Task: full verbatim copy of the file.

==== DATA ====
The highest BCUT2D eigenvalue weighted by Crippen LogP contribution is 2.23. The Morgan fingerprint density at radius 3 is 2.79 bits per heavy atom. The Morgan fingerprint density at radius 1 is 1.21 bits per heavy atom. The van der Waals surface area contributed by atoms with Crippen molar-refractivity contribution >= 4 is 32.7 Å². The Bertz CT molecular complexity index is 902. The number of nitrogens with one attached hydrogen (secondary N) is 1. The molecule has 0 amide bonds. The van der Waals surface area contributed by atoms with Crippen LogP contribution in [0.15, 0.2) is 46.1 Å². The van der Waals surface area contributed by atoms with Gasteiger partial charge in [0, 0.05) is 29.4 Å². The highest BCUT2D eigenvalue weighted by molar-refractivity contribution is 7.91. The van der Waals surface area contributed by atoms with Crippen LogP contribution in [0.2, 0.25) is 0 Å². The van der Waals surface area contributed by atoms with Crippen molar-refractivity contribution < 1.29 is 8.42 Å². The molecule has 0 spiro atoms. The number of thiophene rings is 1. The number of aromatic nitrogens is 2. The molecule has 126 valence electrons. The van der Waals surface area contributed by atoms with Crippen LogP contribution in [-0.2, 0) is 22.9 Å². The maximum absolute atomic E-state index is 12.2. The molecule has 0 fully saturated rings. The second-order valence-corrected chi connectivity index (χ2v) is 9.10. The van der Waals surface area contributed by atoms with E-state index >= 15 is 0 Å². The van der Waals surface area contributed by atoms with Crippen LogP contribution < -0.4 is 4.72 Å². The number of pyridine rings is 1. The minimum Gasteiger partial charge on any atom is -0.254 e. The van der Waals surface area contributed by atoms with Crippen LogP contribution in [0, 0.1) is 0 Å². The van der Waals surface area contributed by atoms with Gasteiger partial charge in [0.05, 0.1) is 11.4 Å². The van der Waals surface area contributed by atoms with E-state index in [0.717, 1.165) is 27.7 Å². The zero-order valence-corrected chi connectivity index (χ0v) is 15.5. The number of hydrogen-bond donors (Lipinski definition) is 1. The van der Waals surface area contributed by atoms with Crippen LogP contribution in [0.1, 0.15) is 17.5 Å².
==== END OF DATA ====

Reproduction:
The highest BCUT2D eigenvalue weighted by Crippen LogP contribution is 2.23. The Morgan fingerprint density at radius 3 is 2.79 bits per heavy atom. The Morgan fingerprint density at radius 1 is 1.21 bits per heavy atom. The van der Waals surface area contributed by atoms with Crippen molar-refractivity contribution >= 4 is 32.7 Å². The Bertz CT molecular complexity index is 902. The number of nitrogens with one attached hydrogen (secondary N) is 1. The molecule has 0 amide bonds. The van der Waals surface area contributed by atoms with Crippen LogP contribution in [0.15, 0.2) is 46.1 Å². The van der Waals surface area contributed by atoms with Gasteiger partial charge in [0, 0.05) is 29.4 Å². The highest BCUT2D eigenvalue weighted by molar-refractivity contribution is 7.91. The van der Waals surface area contributed by atoms with Crippen LogP contribution in [0.2, 0.25) is 0 Å². The van der Waals surface area contributed by atoms with Crippen molar-refractivity contribution < 1.29 is 8.42 Å². The molecule has 0 spiro atoms. The number of thiophene rings is 1. The number of aromatic nitrogens is 2. The molecule has 126 valence electrons. The van der Waals surface area contributed by atoms with Crippen LogP contribution in [-0.2, 0) is 22.9 Å². The maximum absolute atomic E-state index is 12.2. The molecule has 0 fully saturated rings. The second-order valence-corrected chi connectivity index (χ2v) is 9.10. The van der Waals surface area contributed by atoms with E-state index >= 15 is 0 Å². The van der Waals surface area contributed by atoms with Crippen LogP contribution < -0.4 is 4.72 Å². The number of pyridine rings is 1. The minimum Gasteiger partial charge on any atom is -0.254 e. The van der Waals surface area contributed by atoms with Crippen LogP contribution in [0, 0.1) is 0 Å². The van der Waals surface area contributed by atoms with Gasteiger partial charge in [0.05, 0.1) is 11.4 Å². The van der Waals surface area contributed by atoms with E-state index in [0.717, 1.165) is 27.7 Å². The zero-order valence-corrected chi connectivity index (χ0v) is 15.5. The number of hydrogen-bond donors (Lipinski definition) is 1. The van der Waals surface area contributed by atoms with Crippen LogP contribution in [0.1, 0.15) is 17.5 Å².